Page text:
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Men Named ‘David’ Outnumbered All of Britain’s Top Women CEOs Last Year

August 4, 2017, 11:13 AM UTC
Key Airline Executives Attend The Global Aviation Festival
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A version of this article first appeared in Fortune‘s World’s Most Powerful Women newsletter. Subscribe here.

A report on FTSE 100 CEOs published Thursday underscores the blatant gender imbalance in the number of female versus male CEOs at U.K.’s largest public companies. The report, based on fiscal year 2016, makes a point of mentioning that there were actually more men named David—eight—and men named Steve or Stephen—seven—among the top CEOs than there were female chief executives—six.

It also revealed a pay gap between what those women earned on average, compared to their male counterparts.

According to the report by High Pay Centre and the Chartered Institute of Personnel and Development, there were six female chief executives in the index—Whitbread’s Alison Brittain, Kingfisher’s Veronique Laury, Imperial Brand’s Alison Cooper, Severn Trent’s Liv Garfield, Royal Mail’s Moya Greene, and EasyJet’s Carolyn McCall— in fiscal year 2016, but they earned just 4% of the total pay. (Emma Walmsley became CEO of GlaxoSmithKline after the timeframe of the report.) The 94 male CEOs earned an average salary of £4.7 million last year while women CEOs were paid £2.6 million on average. Of the women, Cooper took home the largest pay check worth £5.5 million.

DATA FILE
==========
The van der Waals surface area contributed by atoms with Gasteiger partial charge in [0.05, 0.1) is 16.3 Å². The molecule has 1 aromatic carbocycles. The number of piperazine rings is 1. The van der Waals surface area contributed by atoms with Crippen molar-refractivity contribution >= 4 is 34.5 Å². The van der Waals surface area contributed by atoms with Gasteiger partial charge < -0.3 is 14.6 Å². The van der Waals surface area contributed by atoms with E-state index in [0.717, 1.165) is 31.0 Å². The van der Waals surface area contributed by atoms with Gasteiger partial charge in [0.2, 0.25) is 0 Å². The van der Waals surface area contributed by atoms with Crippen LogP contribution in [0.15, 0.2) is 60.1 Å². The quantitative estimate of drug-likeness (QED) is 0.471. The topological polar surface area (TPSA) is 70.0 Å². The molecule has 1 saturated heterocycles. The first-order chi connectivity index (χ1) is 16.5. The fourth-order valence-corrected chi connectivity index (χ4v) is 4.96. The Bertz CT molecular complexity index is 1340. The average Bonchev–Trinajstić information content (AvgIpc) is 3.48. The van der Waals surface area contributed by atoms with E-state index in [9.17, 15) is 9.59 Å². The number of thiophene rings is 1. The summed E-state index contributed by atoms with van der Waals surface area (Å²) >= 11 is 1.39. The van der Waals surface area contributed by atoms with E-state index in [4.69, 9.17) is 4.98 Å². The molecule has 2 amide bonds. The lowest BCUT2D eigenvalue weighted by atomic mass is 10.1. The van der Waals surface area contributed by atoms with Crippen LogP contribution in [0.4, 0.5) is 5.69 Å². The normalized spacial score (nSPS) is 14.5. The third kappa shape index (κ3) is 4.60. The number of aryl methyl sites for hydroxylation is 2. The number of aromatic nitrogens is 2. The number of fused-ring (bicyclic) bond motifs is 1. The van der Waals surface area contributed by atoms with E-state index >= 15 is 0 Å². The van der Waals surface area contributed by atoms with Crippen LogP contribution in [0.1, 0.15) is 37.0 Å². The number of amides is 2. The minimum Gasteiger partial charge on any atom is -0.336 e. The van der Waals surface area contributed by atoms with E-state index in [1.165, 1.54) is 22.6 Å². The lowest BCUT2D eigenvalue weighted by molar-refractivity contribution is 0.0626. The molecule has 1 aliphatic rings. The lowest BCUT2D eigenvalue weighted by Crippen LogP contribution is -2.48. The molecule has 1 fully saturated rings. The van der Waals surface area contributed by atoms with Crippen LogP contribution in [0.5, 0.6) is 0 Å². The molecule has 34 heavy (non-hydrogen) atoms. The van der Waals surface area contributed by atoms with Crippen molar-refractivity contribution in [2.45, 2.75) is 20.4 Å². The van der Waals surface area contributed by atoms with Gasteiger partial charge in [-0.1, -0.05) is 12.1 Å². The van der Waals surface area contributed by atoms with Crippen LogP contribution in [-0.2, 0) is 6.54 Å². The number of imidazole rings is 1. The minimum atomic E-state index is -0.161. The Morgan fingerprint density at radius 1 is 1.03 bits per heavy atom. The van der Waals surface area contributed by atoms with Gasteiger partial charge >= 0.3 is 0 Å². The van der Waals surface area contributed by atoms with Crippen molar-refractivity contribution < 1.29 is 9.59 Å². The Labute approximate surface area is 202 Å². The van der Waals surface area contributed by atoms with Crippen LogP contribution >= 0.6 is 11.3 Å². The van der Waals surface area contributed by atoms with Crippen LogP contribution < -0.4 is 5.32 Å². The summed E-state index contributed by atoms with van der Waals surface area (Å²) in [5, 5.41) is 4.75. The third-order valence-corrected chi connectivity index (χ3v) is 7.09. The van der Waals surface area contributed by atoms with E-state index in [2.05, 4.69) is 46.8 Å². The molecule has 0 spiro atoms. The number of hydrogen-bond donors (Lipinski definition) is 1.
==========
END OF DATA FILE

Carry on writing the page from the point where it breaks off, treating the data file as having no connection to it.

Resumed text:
All told, men on the list—on average—earned 77% more than their female counterparts.

The report’s finding comes amid other high-profile equal pay battles at the Financial Times and the BBC, and it clearly illustrates—says report co-author Peter Cheese—a pay disparity at the top.

“Quite rightly this issue of fairness is increasingly being called out and this needs to be addressed at all levels of businesses,” Cheese, chief executive of the Chartered Institute of Personnel and Development, told the Guardian.